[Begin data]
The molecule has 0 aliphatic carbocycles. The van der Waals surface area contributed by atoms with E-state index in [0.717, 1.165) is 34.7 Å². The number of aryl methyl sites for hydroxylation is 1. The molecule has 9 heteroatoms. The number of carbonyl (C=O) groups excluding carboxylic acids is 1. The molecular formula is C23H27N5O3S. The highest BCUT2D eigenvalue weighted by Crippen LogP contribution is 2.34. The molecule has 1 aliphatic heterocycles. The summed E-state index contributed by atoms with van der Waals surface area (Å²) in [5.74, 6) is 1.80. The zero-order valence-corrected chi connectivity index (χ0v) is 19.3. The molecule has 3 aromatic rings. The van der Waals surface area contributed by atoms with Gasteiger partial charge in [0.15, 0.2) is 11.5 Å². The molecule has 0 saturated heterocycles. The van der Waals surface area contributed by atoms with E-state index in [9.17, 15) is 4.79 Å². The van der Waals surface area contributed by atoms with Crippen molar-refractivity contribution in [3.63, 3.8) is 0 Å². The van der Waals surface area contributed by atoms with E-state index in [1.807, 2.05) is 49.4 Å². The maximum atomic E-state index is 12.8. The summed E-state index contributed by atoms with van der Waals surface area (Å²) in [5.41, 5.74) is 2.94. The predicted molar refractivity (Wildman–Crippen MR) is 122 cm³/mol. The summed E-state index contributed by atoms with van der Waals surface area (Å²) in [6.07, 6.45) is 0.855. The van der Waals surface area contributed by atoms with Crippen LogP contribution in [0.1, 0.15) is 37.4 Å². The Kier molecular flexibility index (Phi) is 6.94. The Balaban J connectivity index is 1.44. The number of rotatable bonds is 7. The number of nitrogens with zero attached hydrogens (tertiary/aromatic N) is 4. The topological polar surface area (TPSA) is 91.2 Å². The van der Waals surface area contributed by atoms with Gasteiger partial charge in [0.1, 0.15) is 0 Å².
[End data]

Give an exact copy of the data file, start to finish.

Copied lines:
The molecule has 0 aliphatic carbocycles. The van der Waals surface area contributed by atoms with E-state index in [0.717, 1.165) is 34.7 Å². The number of aryl methyl sites for hydroxylation is 1. The molecule has 9 heteroatoms. The number of carbonyl (C=O) groups excluding carboxylic acids is 1. The molecular formula is C23H27N5O3S. The highest BCUT2D eigenvalue weighted by Crippen LogP contribution is 2.34. The molecule has 1 aliphatic heterocycles. The summed E-state index contributed by atoms with van der Waals surface area (Å²) in [5.74, 6) is 1.80. The zero-order valence-corrected chi connectivity index (χ0v) is 19.3. The molecule has 3 aromatic rings. The van der Waals surface area contributed by atoms with Gasteiger partial charge in [0.15, 0.2) is 11.5 Å². The molecule has 0 saturated heterocycles. The van der Waals surface area contributed by atoms with E-state index in [9.17, 15) is 4.79 Å². The van der Waals surface area contributed by atoms with Crippen molar-refractivity contribution in [3.63, 3.8) is 0 Å². The van der Waals surface area contributed by atoms with E-state index in [1.807, 2.05) is 49.4 Å². The maximum atomic E-state index is 12.8. The summed E-state index contributed by atoms with van der Waals surface area (Å²) in [5.41, 5.74) is 2.94. The predicted molar refractivity (Wildman–Crippen MR) is 122 cm³/mol. The summed E-state index contributed by atoms with van der Waals surface area (Å²) in [6.07, 6.45) is 0.855. The van der Waals surface area contributed by atoms with Crippen LogP contribution in [0.1, 0.15) is 37.4 Å². The Kier molecular flexibility index (Phi) is 6.94. The Balaban J connectivity index is 1.44. The number of rotatable bonds is 7. The number of nitrogens with zero attached hydrogens (tertiary/aromatic N) is 4. The topological polar surface area (TPSA) is 91.2 Å². The van der Waals surface area contributed by atoms with Gasteiger partial charge in [0.1, 0.15) is 0 Å².